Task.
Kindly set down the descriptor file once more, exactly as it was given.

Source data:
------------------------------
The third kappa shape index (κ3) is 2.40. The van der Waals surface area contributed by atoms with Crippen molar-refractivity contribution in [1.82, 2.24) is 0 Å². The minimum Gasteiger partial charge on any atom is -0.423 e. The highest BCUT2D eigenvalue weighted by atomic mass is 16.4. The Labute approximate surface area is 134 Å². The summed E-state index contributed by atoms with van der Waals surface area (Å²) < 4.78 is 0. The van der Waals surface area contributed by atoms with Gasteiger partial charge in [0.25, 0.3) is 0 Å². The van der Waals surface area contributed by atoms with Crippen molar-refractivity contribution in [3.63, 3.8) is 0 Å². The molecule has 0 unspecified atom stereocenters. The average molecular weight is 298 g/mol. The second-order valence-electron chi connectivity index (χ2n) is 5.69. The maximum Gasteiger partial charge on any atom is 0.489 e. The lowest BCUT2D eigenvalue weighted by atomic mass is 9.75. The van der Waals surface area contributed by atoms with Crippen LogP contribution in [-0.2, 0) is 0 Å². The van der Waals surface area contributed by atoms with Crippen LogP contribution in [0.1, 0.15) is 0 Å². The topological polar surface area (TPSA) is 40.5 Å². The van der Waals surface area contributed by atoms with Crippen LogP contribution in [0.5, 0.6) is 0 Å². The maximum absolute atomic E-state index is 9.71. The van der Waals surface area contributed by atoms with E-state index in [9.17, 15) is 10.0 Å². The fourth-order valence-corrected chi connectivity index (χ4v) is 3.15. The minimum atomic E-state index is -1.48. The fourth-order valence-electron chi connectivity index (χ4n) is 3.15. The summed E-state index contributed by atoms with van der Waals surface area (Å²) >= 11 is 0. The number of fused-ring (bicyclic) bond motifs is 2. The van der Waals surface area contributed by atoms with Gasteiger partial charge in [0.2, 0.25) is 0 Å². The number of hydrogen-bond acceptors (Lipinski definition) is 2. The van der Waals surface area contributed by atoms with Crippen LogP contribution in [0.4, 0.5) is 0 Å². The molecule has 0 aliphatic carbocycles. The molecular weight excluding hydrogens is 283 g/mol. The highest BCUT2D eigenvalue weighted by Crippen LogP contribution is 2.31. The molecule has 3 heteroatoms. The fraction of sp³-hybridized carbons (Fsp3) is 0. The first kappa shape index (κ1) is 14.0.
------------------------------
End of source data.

The third kappa shape index (κ3) is 2.40. The van der Waals surface area contributed by atoms with Crippen molar-refractivity contribution in [1.82, 2.24) is 0 Å². The minimum Gasteiger partial charge on any atom is -0.423 e. The highest BCUT2D eigenvalue weighted by atomic mass is 16.4. The Labute approximate surface area is 134 Å². The summed E-state index contributed by atoms with van der Waals surface area (Å²) < 4.78 is 0. The van der Waals surface area contributed by atoms with Gasteiger partial charge in [0.25, 0.3) is 0 Å². The van der Waals surface area contributed by atoms with Crippen molar-refractivity contribution in [3.63, 3.8) is 0 Å². The molecule has 0 unspecified atom stereocenters. The average molecular weight is 298 g/mol. The second-order valence-electron chi connectivity index (χ2n) is 5.69. The maximum Gasteiger partial charge on any atom is 0.489 e. The lowest BCUT2D eigenvalue weighted by atomic mass is 9.75. The van der Waals surface area contributed by atoms with Crippen LogP contribution in [-0.2, 0) is 0 Å². The van der Waals surface area contributed by atoms with Crippen LogP contribution in [0.1, 0.15) is 0 Å². The topological polar surface area (TPSA) is 40.5 Å². The van der Waals surface area contributed by atoms with Crippen LogP contribution in [0.5, 0.6) is 0 Å². The maximum absolute atomic E-state index is 9.71. The van der Waals surface area contributed by atoms with E-state index in [9.17, 15) is 10.0 Å². The fourth-order valence-corrected chi connectivity index (χ4v) is 3.15. The minimum atomic E-state index is -1.48. The fourth-order valence-electron chi connectivity index (χ4n) is 3.15. The summed E-state index contributed by atoms with van der Waals surface area (Å²) >= 11 is 0. The number of fused-ring (bicyclic) bond motifs is 2. The van der Waals surface area contributed by atoms with Gasteiger partial charge in [0.2, 0.25) is 0 Å². The number of hydrogen-bond acceptors (Lipinski definition) is 2. The van der Waals surface area contributed by atoms with Crippen LogP contribution in [0.4, 0.5) is 0 Å². The molecule has 0 aliphatic carbocycles. The molecular weight excluding hydrogens is 283 g/mol. The highest BCUT2D eigenvalue weighted by Crippen LogP contribution is 2.31. The molecule has 3 heteroatoms. The fraction of sp³-hybridized carbons (Fsp3) is 0. The first kappa shape index (κ1) is 14.0.